Vivekananda, Swami

Vivekananda, Swami
   founder of Vedanta Society and Ramakrishna Math and Mission
   Swami Vivekananda was a great teacher of Hin-duism for the modern world. His missionary work played a major role in the consolidation of ADVAITA VEDANTA in India and its spread to the West. He founded the VEDANTA SOCIETY in the United States and the RAMAKRISHNA MAT H AND MISSION in India.
   Narendranath Datta was born on January 12, 1863, in Calcutta (Kolkata), West Bengal, to aristocratic Bengali parents: Viswanath Dutta and Bhuvaneswari Devi. He meditated from a very early age and entertained spiritual ques-tions from childhood. His inquiries about God Swami Vivekananda (1863–1902), founder of the Vedanta Society in the United States and the Rama-krishna Math and Mission in India led him as a youth to the BRAHMO SAMAJ, a reform movement founded by Rammohun ROY, but he was not satisfied with the spirituality of the movement.
   In November 1881, while studying at Cal-cutta University, he visited Sri RAMAKRISHNA, the famous mystic and priest at the KALI temple of Dakshineswar near Calcutta. Narendra was fas-cinated by Ramakrisha’s claim that he saw God clearly, and he wanted to know more. Although responsible for the care of his poverty-stricken family upon the death of his father, Narendra continued his work at the university and his study with Ramakrishna. He spent five years in training with Ramakrishna, during which he became committed to renouncing all of life in quest of God-realization. Ramakrishna died of throat cancer in August 1886. Then Narendra and a small group of Ramakrishna’s disciples took vows to become monks and renounce the world. In 1887 he took the vow of SANNYAS and became Swami Vivekananda (bliss of discernment).
   With some other young monks, Vivekananda wandered all over the subcontinent, begging for food and lodging. In his travels he learned first-hand of the imbalances in Indian society and the inhumanity of the CASTE system. He began to see the need for social service for millions of poor Indians, not traditionally an interest of spiritual seekers in India.
   In 1893 Vivekananda attended the WORLD PARLIAMENT OF RELIGIONS in Chicago, with the intent of representing the message of Hinduism to the West. He was the most popular speaker at the parliament, giving classical, erudite dis-positions on the nature and value of Hinduism, which excited many. From this success he began a tour of the United States, lecturing in the Midwest and New York City, where in 1895 he founded the Vedanta Society of New York, the first Hindu organization founded in the United States.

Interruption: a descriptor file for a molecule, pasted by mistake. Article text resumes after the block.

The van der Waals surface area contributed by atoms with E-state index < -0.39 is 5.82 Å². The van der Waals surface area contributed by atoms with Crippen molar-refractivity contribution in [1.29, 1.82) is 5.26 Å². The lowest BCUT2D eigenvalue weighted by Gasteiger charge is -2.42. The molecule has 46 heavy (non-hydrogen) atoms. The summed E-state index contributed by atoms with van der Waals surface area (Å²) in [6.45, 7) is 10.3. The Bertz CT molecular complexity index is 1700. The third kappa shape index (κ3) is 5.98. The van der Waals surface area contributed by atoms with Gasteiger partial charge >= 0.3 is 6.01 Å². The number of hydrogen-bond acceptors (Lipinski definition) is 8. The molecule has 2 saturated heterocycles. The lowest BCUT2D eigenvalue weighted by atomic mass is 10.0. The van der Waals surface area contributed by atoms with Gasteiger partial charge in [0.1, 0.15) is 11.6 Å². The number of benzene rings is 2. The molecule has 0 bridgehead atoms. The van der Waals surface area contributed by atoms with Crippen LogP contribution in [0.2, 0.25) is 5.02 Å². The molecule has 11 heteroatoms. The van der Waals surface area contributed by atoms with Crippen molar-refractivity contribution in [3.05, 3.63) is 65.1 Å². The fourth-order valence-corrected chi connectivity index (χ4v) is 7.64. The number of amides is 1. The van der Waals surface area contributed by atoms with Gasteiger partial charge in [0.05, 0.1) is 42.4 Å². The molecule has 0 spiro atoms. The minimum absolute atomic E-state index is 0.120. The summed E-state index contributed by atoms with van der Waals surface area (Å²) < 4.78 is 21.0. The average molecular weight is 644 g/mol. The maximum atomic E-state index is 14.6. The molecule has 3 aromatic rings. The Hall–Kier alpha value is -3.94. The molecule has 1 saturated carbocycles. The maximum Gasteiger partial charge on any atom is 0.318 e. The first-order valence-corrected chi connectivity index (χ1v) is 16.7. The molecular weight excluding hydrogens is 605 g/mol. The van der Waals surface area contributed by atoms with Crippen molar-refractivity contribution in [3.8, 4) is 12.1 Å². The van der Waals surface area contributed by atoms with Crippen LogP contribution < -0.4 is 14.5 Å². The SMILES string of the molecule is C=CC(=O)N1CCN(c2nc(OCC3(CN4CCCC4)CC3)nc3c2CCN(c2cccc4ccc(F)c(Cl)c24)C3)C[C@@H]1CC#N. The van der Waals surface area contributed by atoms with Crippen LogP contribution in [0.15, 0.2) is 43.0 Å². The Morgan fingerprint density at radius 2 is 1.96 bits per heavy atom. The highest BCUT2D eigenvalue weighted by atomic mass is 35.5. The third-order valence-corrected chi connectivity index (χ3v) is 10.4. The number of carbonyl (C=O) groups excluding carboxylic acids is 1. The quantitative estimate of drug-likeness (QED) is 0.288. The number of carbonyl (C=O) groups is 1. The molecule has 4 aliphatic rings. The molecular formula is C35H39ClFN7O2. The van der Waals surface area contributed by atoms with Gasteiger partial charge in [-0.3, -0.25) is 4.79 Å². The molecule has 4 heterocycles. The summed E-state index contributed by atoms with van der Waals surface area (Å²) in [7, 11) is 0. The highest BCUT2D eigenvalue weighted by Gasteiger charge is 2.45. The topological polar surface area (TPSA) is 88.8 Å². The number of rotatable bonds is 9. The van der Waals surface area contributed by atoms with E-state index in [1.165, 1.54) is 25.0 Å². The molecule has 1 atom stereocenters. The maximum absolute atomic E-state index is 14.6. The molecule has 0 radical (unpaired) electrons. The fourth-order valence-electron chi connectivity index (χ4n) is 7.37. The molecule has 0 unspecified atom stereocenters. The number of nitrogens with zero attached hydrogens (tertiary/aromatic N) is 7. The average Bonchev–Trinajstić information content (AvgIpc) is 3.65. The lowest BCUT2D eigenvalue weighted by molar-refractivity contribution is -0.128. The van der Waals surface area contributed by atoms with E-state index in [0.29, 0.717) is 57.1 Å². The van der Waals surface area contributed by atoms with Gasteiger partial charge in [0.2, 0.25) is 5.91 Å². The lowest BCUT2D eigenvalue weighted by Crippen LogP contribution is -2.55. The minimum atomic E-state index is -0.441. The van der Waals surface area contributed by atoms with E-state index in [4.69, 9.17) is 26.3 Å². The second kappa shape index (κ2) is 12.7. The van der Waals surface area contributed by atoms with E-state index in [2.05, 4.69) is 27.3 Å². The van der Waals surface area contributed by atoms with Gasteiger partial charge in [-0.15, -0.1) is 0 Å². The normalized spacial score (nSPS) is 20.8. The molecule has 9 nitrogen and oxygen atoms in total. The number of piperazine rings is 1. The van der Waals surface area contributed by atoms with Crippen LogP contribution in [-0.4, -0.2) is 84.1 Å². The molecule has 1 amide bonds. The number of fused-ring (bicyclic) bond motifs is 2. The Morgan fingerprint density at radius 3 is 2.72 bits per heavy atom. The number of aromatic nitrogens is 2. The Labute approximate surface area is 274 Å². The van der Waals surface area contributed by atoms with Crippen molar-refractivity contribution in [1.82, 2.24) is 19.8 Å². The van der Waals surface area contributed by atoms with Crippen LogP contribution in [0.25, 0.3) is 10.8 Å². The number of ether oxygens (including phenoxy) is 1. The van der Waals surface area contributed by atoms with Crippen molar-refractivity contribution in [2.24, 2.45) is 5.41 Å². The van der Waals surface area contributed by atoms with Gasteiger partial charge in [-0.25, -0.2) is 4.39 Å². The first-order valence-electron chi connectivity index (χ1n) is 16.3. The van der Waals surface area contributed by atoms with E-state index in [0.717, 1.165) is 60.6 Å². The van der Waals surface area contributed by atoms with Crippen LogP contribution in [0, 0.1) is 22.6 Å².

Upon his return to India in 1897, he found that his success in the West had increased his renown. He gathered his brother monks and founded the Ramakrishna Math and Mission, whose very name emphasized Ramakrishna’s uni-fication of the monastic life with social service. He found a site for the monastery at Belur and began relief work in nearby Calcutta. He worked with SARADA DEVI, Sri Ramakrishna’s widow, to serve the poor. The Ramakrishna Math and Mis-sion is today one of the largest monastic orders in Hinduism.
   His teaching centered around advaita Vedanta and he constantly pointed to the identity of each person with the highest BRAHMAN. He believed that no one could be free until all are free. Even the desire for personal salvation should be relin-quished in favor of tireless work for the salvation of others.
   Vivekananda wanted to raise the inferior sta-tus of women in Hinduism by including them in spiritual life. He worked with many women in India, including Sarada Devi and Sister NIVEDITA, and with many Western disciples in promot-ing the education of and service to women. He insisted that the women of India must be able to meet the modern age with adequate education; it was the topic of one of his many books.
   Vivekananda made a second visit to the West in 1899–1900, during which he founded other Vedanta Centers.
   He was only 39 when he died on July 4, 1902, at Belur Math near Calcutta.
   Further reading: Marie Louise Burke, Swami Vive-kananda in America: New Discoveries (Calcutta: advaita Ashrama, 1958); Sailendra Nath Dhar, A Comprehen-sive Biography of Swami Vivekananda, 2 vols. (Madras: Vivekananda Prakashan Kendra, 1975); Reminiscences of Swami Vivekananda by His Eastern and Western Admirers (Calcutta: advaita Ashrama, 1961); Romain Rolland, The Life of Vivekananda and the Universal Gospel (Mayavati, Almora: advaita Ashrama, 1944); Swami Vivekananda, The Complete Works of Swami Vivekananda, 12 vols. (Calcutta: advaita Ashrama, 1965).

Encyclopedia of Hinduism. . 2007.

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